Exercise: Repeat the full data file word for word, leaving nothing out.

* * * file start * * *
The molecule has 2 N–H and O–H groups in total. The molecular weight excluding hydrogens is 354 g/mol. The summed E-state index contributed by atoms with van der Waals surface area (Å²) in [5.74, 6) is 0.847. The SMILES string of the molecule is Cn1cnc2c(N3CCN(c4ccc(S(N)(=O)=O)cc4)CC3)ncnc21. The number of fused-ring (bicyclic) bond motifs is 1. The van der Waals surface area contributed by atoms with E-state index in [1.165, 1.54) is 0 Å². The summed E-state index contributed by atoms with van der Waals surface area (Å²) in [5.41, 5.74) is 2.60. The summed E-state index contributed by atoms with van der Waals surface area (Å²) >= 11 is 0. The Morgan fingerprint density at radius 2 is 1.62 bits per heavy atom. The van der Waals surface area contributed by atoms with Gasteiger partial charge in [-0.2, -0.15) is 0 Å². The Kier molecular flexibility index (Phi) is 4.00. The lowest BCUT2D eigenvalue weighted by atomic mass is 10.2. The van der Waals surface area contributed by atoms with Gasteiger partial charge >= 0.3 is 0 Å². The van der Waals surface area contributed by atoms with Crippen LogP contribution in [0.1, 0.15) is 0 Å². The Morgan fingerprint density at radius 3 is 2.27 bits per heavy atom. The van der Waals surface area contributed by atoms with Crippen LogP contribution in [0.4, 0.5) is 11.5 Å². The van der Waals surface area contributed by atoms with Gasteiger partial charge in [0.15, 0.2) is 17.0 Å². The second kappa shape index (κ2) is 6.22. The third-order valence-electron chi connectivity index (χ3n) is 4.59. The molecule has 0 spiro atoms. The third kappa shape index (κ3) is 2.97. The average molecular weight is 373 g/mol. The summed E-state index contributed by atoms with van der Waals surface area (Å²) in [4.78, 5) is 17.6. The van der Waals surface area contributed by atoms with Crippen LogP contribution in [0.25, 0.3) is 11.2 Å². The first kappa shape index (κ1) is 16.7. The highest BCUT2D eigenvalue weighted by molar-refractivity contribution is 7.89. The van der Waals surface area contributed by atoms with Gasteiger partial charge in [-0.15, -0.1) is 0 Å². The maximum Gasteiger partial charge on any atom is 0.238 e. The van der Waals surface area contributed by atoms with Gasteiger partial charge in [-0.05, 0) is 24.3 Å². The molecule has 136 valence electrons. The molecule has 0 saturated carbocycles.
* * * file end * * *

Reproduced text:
The molecule has 2 N–H and O–H groups in total. The molecular weight excluding hydrogens is 354 g/mol. The summed E-state index contributed by atoms with van der Waals surface area (Å²) in [5.74, 6) is 0.847. The SMILES string of the molecule is Cn1cnc2c(N3CCN(c4ccc(S(N)(=O)=O)cc4)CC3)ncnc21. The number of fused-ring (bicyclic) bond motifs is 1. The van der Waals surface area contributed by atoms with E-state index in [1.165, 1.54) is 0 Å². The summed E-state index contributed by atoms with van der Waals surface area (Å²) in [5.41, 5.74) is 2.60. The summed E-state index contributed by atoms with van der Waals surface area (Å²) >= 11 is 0. The Morgan fingerprint density at radius 2 is 1.62 bits per heavy atom. The van der Waals surface area contributed by atoms with Gasteiger partial charge in [-0.2, -0.15) is 0 Å². The Kier molecular flexibility index (Phi) is 4.00. The lowest BCUT2D eigenvalue weighted by atomic mass is 10.2. The van der Waals surface area contributed by atoms with Gasteiger partial charge >= 0.3 is 0 Å². The van der Waals surface area contributed by atoms with Crippen LogP contribution in [0.1, 0.15) is 0 Å². The Morgan fingerprint density at radius 3 is 2.27 bits per heavy atom. The van der Waals surface area contributed by atoms with Crippen LogP contribution in [0.4, 0.5) is 11.5 Å². The van der Waals surface area contributed by atoms with Gasteiger partial charge in [0.15, 0.2) is 17.0 Å². The second kappa shape index (κ2) is 6.22. The third-order valence-electron chi connectivity index (χ3n) is 4.59. The molecule has 0 spiro atoms. The third kappa shape index (κ3) is 2.97. The average molecular weight is 373 g/mol. The summed E-state index contributed by atoms with van der Waals surface area (Å²) in [4.78, 5) is 17.6. The van der Waals surface area contributed by atoms with Crippen LogP contribution in [0.25, 0.3) is 11.2 Å². The first kappa shape index (κ1) is 16.7. The highest BCUT2D eigenvalue weighted by molar-refractivity contribution is 7.89. The van der Waals surface area contributed by atoms with Gasteiger partial charge in [-0.15, -0.1) is 0 Å². The maximum Gasteiger partial charge on any atom is 0.238 e. The van der Waals surface area contributed by atoms with Gasteiger partial charge in [-0.05, 0) is 24.3 Å². The molecule has 136 valence electrons. The molecule has 0 saturated carbocycles.